Week of: May 2, 2011
Sharing by: Pam Crawford
2 Corinthians 1:3-4
Praise be to the God and Father of our Lord Jesus Christ, the Father of compassion and the God of all comfort, who comforts us in all our troubles, so that we can comfort those in any trouble with the comfort we ourselves have received from God.
ONE DAY AT A TIME:
A few years back I experienced one of the most heart-wrenching scenes. There in the front of the funeral parlor were two young siblings lying together as if they were taking an afternoon nap. Tragically, they were not sleeping as their little lives were lost in a tragic car accident just days earlier. I could hardly breathe as I watched this scene, and as my eyes panned over to their parents, my friends, I remember thinking how inadequate I felt to address them. I just wanted out of that line. I wanted out of that room. I felt so helpless and in the end I had no words. I remember thinking, “they will never survive this!” How could they? Because I was now a mother myself, I just could not imagine being in their shoes. How would we help them? Was there anything we could do to ease their pain?
As I wrestled with this scene, God had me reflect on a similar scene that happened about twenty years earlier. A scene where I stood helplessly before two caskets, as I watched my own parents and their niece and nephew bury their children way too soon as a result of an unexpected tragedy. When my brother and cousin were killed, I remember thinking to myself “we will never survive this!” Then God reminded me that we had. He reminded me that it wasn’t words that got us through; it was the actions of those that surrounded us with their love and support during some of our darkest days. So, as I approached my friends, I knew I had to give away what I had received.They didn’t need my words, they just needed a big hug and my offer to be there for them.
When someone is ambushed by grief there is really little we can do or say. We can support, encourage and pray for them, but the grieving process belongs to the one who is hurting. Because we can never understand what is in their heart as it is so personal, so raw; we must learn to be patient with them. The unexpected is just not something we are prepared for as human beings. It’s hard enough when we lose someone who has lived life to it’s fullest, but it is a very different story when death involves a young child or someone in the prime of his or her life.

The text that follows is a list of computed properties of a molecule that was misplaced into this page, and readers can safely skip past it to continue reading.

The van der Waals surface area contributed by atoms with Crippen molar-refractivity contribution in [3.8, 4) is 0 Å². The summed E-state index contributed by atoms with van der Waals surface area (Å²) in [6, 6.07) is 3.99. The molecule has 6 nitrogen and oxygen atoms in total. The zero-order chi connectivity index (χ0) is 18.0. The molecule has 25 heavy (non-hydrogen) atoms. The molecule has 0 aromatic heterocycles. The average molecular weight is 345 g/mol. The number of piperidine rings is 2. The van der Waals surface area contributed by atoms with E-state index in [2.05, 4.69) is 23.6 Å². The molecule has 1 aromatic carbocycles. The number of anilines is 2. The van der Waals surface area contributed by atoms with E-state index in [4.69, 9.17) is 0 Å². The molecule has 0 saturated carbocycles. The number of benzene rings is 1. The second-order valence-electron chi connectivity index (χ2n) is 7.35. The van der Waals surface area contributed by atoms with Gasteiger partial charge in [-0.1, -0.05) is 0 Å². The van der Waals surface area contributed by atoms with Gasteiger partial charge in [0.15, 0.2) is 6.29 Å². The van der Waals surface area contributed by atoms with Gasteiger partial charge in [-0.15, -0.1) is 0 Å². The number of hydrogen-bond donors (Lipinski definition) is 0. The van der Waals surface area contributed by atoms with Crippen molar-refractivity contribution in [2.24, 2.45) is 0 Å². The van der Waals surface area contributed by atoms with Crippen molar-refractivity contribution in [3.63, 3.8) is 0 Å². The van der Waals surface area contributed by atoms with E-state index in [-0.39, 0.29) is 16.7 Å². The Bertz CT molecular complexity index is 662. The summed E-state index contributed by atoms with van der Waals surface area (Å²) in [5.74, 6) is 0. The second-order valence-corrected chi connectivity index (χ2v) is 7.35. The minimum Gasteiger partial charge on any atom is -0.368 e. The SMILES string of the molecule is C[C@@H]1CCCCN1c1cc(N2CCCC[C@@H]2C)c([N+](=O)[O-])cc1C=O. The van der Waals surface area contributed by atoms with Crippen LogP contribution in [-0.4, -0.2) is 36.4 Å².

There is the age-old adage that says, “Time will heal the pain.” Well I am here to tell you by experience, that this is just not true! Time provides an opportunity to move forward with life, but it does not heal the pain!
When we’re ambushed by grief, when we loose a part of us that we were not prepared to let go of, we experience an amputation of sorts and we have to work through living life without that part of us. There is a huge void and every time we experience those “firsts” following the death of someone we love, we relive our pain. Over time it gets more manageable, but it is never easy! Finding our “new normal” is all we can do, and it takes a great deal of persevering through much pain and disappointment. There will be days when it feels impossible, and then there will be days when you realize that you have made it through yet another day. I’m here to tell you that it was only by the grace of my Heavenly Father, that my family and me made it through the past 25 years. I remember those early feelings; we just wanted to die along with our boys. We never ever thought we would get through it, but we have. And, we’re enjoying life void of our loved ones until we're reunited once again. With faith, it has been possible!
With God there is hope and I pray you believe that. I can tell you that there is no magic bullet or secret formula. If you will allow me to, I can share some things that proved helpful to me. It is so important that we understand the process of grief and we learn to grieve well. In the future it is my prayer that God will help me grieve very differently than I did when I was not connected to Him. I have no idea what this will look like, but I know that I want to bring glory to God through the painful process associated with death.
Out of tragedy hope can be resurrected. It takes time, so give yourself what you need. Stick with the basics and consider implementing:
- A daily connection to the Word of God whether you feel like it or not. Get a concordance and look up everything you can on death, grief and comfort. Let God speak to your heart. Get quiet just listen as He wipes your tears.
- Have a daily conversation with God. Pray to Him and let Him know exactly how you’re feeling. He can take it He’s God.
- Stay connected to other believers. If you are not a believer consider asking Jesus to come into your life and surround yourself with people who encourage.
- Allow people to be near. This is not the time to push people away. You may not need their words, but comfort and a helping hand can be helpful.
- Trust God’s purpose in the pain. Remember that God does not waste our pain. Beauty will arise from the ashes in time. The big picture we cannot see.
- Rely on the strength of God as you will have very little of your own on some days. God’s grace is sufficient to sustain you and He will provide people to hold you up when you cannot stand on your own.
- Be patient with yourself and allow yourself to feel.
If God can help me, he can help you no matter what it is you might be going through. He has no favorites; He loves us all the same. After God heals, not time; you will then be able to comfort from the same comfort you have received. Be blessed and be patient with yourself and your situation.
Additional Scripture Reading: John 14:1-4, Romans 12:15, Psalm 147:3, Matthew 5:4
RESOURCE: DVD – www.FlameOn.net
In Christ by grace,
In Christ by grace,